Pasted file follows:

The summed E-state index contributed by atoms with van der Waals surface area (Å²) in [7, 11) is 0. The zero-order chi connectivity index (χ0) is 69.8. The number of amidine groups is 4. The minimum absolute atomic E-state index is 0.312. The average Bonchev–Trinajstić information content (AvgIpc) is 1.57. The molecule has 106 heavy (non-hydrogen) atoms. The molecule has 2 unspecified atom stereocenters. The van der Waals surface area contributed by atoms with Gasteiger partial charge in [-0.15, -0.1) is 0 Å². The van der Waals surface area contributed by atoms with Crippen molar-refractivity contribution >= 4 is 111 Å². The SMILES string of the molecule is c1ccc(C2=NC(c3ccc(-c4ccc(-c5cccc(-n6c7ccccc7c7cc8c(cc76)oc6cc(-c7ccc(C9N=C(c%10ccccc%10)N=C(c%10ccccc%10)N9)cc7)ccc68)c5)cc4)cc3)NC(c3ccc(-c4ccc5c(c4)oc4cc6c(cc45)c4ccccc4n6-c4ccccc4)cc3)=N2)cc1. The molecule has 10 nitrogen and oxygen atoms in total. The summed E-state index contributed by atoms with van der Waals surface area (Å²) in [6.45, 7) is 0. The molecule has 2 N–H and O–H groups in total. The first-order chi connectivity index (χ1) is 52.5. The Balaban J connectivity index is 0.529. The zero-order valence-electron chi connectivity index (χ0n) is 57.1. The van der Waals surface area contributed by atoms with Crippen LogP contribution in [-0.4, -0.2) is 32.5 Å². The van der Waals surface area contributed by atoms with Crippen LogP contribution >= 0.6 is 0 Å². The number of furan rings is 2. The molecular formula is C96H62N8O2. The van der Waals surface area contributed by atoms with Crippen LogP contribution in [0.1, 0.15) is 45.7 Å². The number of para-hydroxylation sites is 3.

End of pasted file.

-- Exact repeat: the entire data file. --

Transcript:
The summed E-state index contributed by atoms with van der Waals surface area (Å²) in [7, 11) is 0. The zero-order chi connectivity index (χ0) is 69.8. The number of amidine groups is 4. The minimum absolute atomic E-state index is 0.312. The average Bonchev–Trinajstić information content (AvgIpc) is 1.57. The molecule has 106 heavy (non-hydrogen) atoms. The molecule has 2 unspecified atom stereocenters. The van der Waals surface area contributed by atoms with Gasteiger partial charge in [-0.15, -0.1) is 0 Å². The van der Waals surface area contributed by atoms with Crippen molar-refractivity contribution >= 4 is 111 Å². The SMILES string of the molecule is c1ccc(C2=NC(c3ccc(-c4ccc(-c5cccc(-n6c7ccccc7c7cc8c(cc76)oc6cc(-c7ccc(C9N=C(c%10ccccc%10)N=C(c%10ccccc%10)N9)cc7)ccc68)c5)cc4)cc3)NC(c3ccc(-c4ccc5c(c4)oc4cc6c(cc45)c4ccccc4n6-c4ccccc4)cc3)=N2)cc1. The molecule has 10 nitrogen and oxygen atoms in total. The summed E-state index contributed by atoms with van der Waals surface area (Å²) in [6.45, 7) is 0. The molecule has 2 N–H and O–H groups in total. The first-order chi connectivity index (χ1) is 52.5. The Balaban J connectivity index is 0.529. The zero-order valence-electron chi connectivity index (χ0n) is 57.1. The van der Waals surface area contributed by atoms with Crippen LogP contribution in [-0.4, -0.2) is 32.5 Å². The van der Waals surface area contributed by atoms with Crippen LogP contribution >= 0.6 is 0 Å². The number of furan rings is 2. The molecular formula is C96H62N8O2. The van der Waals surface area contributed by atoms with Crippen LogP contribution in [0.1, 0.15) is 45.7 Å². The number of para-hydroxylation sites is 3.